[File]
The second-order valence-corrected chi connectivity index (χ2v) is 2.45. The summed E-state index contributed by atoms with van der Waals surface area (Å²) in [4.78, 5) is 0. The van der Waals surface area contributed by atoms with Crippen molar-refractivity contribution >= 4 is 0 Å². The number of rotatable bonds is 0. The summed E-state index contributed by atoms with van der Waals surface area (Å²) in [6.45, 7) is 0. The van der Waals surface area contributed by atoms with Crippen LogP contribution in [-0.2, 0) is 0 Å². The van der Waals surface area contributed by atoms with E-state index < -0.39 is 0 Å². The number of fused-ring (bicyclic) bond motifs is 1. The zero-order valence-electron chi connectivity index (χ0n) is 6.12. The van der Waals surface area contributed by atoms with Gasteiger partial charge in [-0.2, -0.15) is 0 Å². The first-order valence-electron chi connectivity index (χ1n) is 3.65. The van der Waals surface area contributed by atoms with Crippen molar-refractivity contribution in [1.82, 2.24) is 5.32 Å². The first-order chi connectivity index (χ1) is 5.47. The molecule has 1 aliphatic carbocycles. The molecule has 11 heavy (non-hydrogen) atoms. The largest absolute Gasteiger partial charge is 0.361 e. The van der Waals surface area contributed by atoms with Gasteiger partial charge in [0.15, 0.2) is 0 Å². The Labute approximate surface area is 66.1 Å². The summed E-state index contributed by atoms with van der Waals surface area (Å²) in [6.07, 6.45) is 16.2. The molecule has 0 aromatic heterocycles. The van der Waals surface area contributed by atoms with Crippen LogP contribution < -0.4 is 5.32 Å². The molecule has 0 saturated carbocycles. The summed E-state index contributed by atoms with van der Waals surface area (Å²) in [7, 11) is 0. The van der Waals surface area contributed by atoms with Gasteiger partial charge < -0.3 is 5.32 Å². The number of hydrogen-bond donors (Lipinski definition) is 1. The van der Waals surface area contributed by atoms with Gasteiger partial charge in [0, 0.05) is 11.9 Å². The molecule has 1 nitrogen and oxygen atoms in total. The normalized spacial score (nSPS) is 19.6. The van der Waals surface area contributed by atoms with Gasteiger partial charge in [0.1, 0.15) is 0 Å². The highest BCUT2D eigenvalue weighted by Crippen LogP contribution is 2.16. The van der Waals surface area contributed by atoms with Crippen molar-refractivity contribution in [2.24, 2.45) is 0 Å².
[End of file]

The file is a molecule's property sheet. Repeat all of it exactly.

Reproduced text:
The second-order valence-corrected chi connectivity index (χ2v) is 2.45. The summed E-state index contributed by atoms with van der Waals surface area (Å²) in [4.78, 5) is 0. The van der Waals surface area contributed by atoms with Crippen molar-refractivity contribution >= 4 is 0 Å². The number of rotatable bonds is 0. The summed E-state index contributed by atoms with van der Waals surface area (Å²) in [6.45, 7) is 0. The van der Waals surface area contributed by atoms with Crippen LogP contribution in [-0.2, 0) is 0 Å². The van der Waals surface area contributed by atoms with E-state index < -0.39 is 0 Å². The number of fused-ring (bicyclic) bond motifs is 1. The zero-order valence-electron chi connectivity index (χ0n) is 6.12. The van der Waals surface area contributed by atoms with Gasteiger partial charge in [-0.2, -0.15) is 0 Å². The first-order valence-electron chi connectivity index (χ1n) is 3.65. The van der Waals surface area contributed by atoms with Crippen molar-refractivity contribution in [1.82, 2.24) is 5.32 Å². The first-order chi connectivity index (χ1) is 5.47. The molecule has 1 aliphatic carbocycles. The molecule has 11 heavy (non-hydrogen) atoms. The largest absolute Gasteiger partial charge is 0.361 e. The van der Waals surface area contributed by atoms with Gasteiger partial charge in [0.15, 0.2) is 0 Å². The Labute approximate surface area is 66.1 Å². The summed E-state index contributed by atoms with van der Waals surface area (Å²) in [6.07, 6.45) is 16.2. The molecule has 0 aromatic heterocycles. The van der Waals surface area contributed by atoms with Crippen LogP contribution < -0.4 is 5.32 Å². The molecule has 0 saturated carbocycles. The summed E-state index contributed by atoms with van der Waals surface area (Å²) in [7, 11) is 0. The van der Waals surface area contributed by atoms with Gasteiger partial charge < -0.3 is 5.32 Å². The number of hydrogen-bond donors (Lipinski definition) is 1. The van der Waals surface area contributed by atoms with Gasteiger partial charge in [0, 0.05) is 11.9 Å². The molecule has 1 nitrogen and oxygen atoms in total. The normalized spacial score (nSPS) is 19.6. The van der Waals surface area contributed by atoms with Gasteiger partial charge in [0.1, 0.15) is 0 Å². The highest BCUT2D eigenvalue weighted by Crippen LogP contribution is 2.16. The van der Waals surface area contributed by atoms with Crippen molar-refractivity contribution in [2.24, 2.45) is 0 Å².